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Tetrahedron Letters 44 (2003) 92239224 Pergamon
Synthesis of methyl orange using ionic liquids
Danette L. Astol and Francis C. Mayville, Jr.*
Department of Natural Sciences, DeSales University, 2755 Station Avenue, Center Valley, PA 18034, USA
Received 18 August 2003; revised 29 September 2003; accepted 2 October 2003
AbstractTwo ionic liquids were synthesized, each system consisting of the 1-hexyl-3-methylimidazolium ion ([hmim]
) as the
cation and either hexauorophosphate ([PF

), or perchlorate ([ClO

) as the anions. This study involves the synthesis of methyl

orange (4-[[(4-dimethylamino)phenyl]-azo] benzene sulfonic acid sodium salt) using the ionic liquids as replacement solvents for
the reaction. The advantage of using ionic liquids as substitutes for organic solvents includes: recyclable/reclaimable solvents,
stabilization of intermediates and higher product yields. The 1-hexyl-3-methylimidazolium derivatives can be used for syntheses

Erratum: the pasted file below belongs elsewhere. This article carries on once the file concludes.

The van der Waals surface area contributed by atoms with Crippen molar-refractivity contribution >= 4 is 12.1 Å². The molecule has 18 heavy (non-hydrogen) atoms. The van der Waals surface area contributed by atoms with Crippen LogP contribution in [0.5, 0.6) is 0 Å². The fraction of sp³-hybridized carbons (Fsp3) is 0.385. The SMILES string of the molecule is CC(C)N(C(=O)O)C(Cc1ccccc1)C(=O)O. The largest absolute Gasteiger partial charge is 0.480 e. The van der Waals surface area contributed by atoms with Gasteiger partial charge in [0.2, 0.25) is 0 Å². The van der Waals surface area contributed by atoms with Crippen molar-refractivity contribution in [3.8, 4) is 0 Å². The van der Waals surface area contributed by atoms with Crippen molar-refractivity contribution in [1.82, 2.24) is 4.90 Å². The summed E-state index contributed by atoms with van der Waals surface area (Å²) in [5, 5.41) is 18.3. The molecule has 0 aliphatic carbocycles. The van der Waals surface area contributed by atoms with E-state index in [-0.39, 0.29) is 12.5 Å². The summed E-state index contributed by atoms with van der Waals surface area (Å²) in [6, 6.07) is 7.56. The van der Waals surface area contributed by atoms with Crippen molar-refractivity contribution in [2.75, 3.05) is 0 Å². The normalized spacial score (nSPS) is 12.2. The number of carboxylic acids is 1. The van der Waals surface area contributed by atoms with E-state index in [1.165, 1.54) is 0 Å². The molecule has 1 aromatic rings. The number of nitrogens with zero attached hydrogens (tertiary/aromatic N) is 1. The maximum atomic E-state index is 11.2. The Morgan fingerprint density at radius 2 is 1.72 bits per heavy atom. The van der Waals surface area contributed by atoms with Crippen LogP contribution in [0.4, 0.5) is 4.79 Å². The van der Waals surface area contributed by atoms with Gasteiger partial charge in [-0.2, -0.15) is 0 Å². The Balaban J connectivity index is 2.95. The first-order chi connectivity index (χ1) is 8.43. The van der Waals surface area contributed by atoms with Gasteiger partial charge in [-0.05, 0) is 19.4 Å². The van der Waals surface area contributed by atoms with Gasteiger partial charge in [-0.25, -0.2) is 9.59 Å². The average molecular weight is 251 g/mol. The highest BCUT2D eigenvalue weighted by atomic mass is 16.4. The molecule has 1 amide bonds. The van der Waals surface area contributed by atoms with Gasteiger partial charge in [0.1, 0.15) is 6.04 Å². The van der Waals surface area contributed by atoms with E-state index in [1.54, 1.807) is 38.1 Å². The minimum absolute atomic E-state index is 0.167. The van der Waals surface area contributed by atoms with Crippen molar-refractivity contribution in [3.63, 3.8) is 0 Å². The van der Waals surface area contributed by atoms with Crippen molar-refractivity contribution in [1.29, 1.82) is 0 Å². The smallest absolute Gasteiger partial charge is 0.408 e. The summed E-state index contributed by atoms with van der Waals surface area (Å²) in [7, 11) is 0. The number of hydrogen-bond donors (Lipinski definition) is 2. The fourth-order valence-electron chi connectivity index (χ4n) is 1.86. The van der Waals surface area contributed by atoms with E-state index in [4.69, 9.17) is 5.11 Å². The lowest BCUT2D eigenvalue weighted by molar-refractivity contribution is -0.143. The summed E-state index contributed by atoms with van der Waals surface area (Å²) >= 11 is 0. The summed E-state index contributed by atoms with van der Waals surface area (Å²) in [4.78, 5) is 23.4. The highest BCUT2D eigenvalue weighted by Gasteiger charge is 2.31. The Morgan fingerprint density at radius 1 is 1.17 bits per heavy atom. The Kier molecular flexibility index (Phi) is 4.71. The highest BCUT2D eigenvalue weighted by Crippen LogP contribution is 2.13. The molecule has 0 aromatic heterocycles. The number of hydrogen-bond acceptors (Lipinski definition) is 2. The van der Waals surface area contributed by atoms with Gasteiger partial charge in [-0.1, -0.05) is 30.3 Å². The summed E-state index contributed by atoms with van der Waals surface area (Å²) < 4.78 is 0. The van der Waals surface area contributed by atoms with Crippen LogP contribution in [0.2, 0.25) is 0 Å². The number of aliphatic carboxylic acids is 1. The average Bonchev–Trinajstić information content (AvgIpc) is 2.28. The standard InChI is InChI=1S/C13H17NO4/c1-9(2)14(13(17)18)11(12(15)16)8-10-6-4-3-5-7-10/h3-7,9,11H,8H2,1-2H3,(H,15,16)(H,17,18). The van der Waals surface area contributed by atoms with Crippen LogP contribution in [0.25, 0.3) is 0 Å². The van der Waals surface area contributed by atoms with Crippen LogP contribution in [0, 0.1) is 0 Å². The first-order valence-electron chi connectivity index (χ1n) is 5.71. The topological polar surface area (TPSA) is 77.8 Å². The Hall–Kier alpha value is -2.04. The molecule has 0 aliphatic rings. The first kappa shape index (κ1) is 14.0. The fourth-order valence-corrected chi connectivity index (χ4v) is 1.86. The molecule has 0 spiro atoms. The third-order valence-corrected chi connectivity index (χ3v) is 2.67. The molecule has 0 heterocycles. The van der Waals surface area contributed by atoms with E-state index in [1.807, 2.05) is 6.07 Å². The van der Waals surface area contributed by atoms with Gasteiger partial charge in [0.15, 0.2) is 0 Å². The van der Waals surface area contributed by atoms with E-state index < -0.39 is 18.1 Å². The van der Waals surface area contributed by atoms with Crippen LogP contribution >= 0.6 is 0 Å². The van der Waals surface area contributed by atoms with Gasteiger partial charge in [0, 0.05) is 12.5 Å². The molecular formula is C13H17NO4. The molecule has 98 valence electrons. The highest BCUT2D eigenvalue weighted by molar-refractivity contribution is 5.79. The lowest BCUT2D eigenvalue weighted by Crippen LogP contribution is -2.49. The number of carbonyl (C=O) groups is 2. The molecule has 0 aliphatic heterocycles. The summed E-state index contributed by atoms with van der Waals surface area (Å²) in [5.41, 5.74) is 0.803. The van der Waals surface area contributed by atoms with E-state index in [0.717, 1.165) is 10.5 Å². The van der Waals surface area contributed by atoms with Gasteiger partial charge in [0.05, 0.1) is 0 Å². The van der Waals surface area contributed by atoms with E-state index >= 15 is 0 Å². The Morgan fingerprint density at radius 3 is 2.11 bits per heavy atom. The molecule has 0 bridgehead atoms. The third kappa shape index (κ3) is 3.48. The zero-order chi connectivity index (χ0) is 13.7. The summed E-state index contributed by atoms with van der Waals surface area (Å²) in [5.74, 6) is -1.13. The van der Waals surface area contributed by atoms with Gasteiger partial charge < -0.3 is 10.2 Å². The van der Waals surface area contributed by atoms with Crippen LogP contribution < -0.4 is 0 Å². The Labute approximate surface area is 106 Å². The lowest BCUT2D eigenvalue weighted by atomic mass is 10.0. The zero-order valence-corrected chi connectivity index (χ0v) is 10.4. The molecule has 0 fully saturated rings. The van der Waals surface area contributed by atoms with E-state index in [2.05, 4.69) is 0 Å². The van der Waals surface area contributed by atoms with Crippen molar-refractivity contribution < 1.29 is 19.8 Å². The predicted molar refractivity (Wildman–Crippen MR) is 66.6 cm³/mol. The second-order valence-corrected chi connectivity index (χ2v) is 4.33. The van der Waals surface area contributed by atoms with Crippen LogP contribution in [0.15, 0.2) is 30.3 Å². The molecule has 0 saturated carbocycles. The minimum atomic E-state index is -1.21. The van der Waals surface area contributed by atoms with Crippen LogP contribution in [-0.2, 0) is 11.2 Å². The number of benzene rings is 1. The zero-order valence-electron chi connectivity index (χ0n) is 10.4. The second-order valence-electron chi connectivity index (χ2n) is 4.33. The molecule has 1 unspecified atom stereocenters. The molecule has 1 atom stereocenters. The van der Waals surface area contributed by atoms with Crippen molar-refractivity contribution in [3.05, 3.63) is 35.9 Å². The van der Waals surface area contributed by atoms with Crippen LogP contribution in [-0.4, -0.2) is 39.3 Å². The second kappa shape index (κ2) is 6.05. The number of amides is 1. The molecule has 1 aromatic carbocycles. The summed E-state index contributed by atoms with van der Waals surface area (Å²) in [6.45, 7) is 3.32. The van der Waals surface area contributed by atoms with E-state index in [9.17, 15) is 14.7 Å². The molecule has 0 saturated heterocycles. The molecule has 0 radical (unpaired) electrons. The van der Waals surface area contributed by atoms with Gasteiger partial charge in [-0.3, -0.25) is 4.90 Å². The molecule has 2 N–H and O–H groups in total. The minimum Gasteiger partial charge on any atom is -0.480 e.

conducted at low temperatures and are less toxic than typical organic solvents.
2003 Elsevier Ltd. All rights reserved.
Owing to their unique properties, ionic liquids are
versatile solvents whose applications include: reaction
separation technology,
and conductivity
These ionic liquids have also been used as
replacement solvents and catalysts for several organic
reactions. Some of these different types of organic
reactions include: FriedelCrafts reactions,
trophilic aromatic nitration,
benzoin condensation,
biphasic arene hydrogenations,
and estercations.
The current study was initiated to continue the search
for new ionic liquids and determine their usefulness in
typical organic reactions.
The ionic liquids, ([hmim]

) and ([hmim]

were synthesized and used as alternative solvents in the
production of methyl orange (Scheme 1).
The 1-hexyl-3-methylimidazolium cation was prepared
by combining equamolar quantities of 1-methylimida-
zole and 1-chlorohexane. The reagents are stirred and
allowed to react at 70C for 48 hours. The resulting
liquid was then cooled and washed with three 50 mL
portions of ethyl acetate to remove unreacted starting
material. The residual ethyl acetate was removed by
rotary evaporation. The product, 1-hexyl-3-methylimi-
dazolium ion, was combined with 125 mL of water and
then slowly reacted with 50 mL of hexauorophospho-
ric acid (60% aq) (hmim PF
) or 9.18 g of sodium
perchloratehydrate (hmim ClO